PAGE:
“Our aim is to develop a secure route to the market for ethically-sourced artisanal and small-scale mined diamonds,” Zerouki added, pointing out that GemFair was attempting to bring together governments, civil society and industry players to help uplift the artisanal mining communities.

The next two panellists, Ullhas Shantaram Muke, President of the Mumbai Dabbawallas Association and Mahendra Patel, President of the All India Aangadiya Association, presented case studies of how their respective businesses operate.

The former showed that simple solutions could be developed to secure a chain of custody without even the use of basic technology, and said that the error margin (one in 6 million) with which the 5,000 plus dabbawallahs (80% of whom are illiterate) in Mumbai conducted about 4,00,000 transactions each day was far superior to that deemed as permissible under Six Sigma systems!

Angadias are crucial to the Indian diamond industry which is spread from Mumbai to Surat and across different parts of Gujarat, securely transporting about 90% of the diamonds that move across these centres at a fraction of the cost of major logistic chains. He described how this traditional service that emerged during the times when kings and queens ruled India, has adopted modern, hi-tech solutions (a parcel can even be tracked through GPRS!) in the 21st century.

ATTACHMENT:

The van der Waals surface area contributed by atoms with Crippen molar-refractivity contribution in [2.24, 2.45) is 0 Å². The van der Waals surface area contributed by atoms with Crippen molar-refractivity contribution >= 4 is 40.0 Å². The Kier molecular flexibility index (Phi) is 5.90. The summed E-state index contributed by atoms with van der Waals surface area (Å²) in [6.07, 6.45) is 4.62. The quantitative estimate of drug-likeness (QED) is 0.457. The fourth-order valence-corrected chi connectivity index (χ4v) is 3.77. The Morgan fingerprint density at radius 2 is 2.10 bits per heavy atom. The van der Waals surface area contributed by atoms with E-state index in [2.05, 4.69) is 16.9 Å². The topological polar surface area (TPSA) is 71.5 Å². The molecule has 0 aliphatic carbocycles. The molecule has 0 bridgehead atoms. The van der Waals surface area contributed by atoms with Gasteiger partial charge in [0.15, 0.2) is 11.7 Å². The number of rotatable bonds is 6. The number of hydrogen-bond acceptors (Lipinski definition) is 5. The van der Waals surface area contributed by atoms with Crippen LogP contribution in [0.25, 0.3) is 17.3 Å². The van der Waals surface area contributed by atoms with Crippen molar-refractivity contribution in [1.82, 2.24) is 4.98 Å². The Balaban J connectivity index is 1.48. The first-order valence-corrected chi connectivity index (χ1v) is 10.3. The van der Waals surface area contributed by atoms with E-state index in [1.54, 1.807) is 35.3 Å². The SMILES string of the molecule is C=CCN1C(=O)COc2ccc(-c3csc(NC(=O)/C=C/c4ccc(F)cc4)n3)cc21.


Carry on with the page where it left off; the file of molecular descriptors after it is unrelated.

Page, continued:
Three other case studies from within the Indian gem and jewellery industry were presented as systems that could also be adapted to the artisanal mining sector.

The first was on the Common Facility Centres set up for the benefit of small-scale diamond manufacturers in Gujarat which was now being extended to the jewellery industry as well. After presenting details about this initiative of the Ministry of Commerce and Industry of the Government of India (MoC&I), which was being implemented in partnership with The Gem & Jewellery Export Promotion Council (GJEPC) and local trade associations, Ms Rupa Dutta, Economic Advisor, MoC&I, said that the Indian government was willing to extend its support in developing a similar scheme for the artisanal mining sector. “We are ready to share our expertise in framing project proposals and can even consider one-time assistance in some cases,” she stated.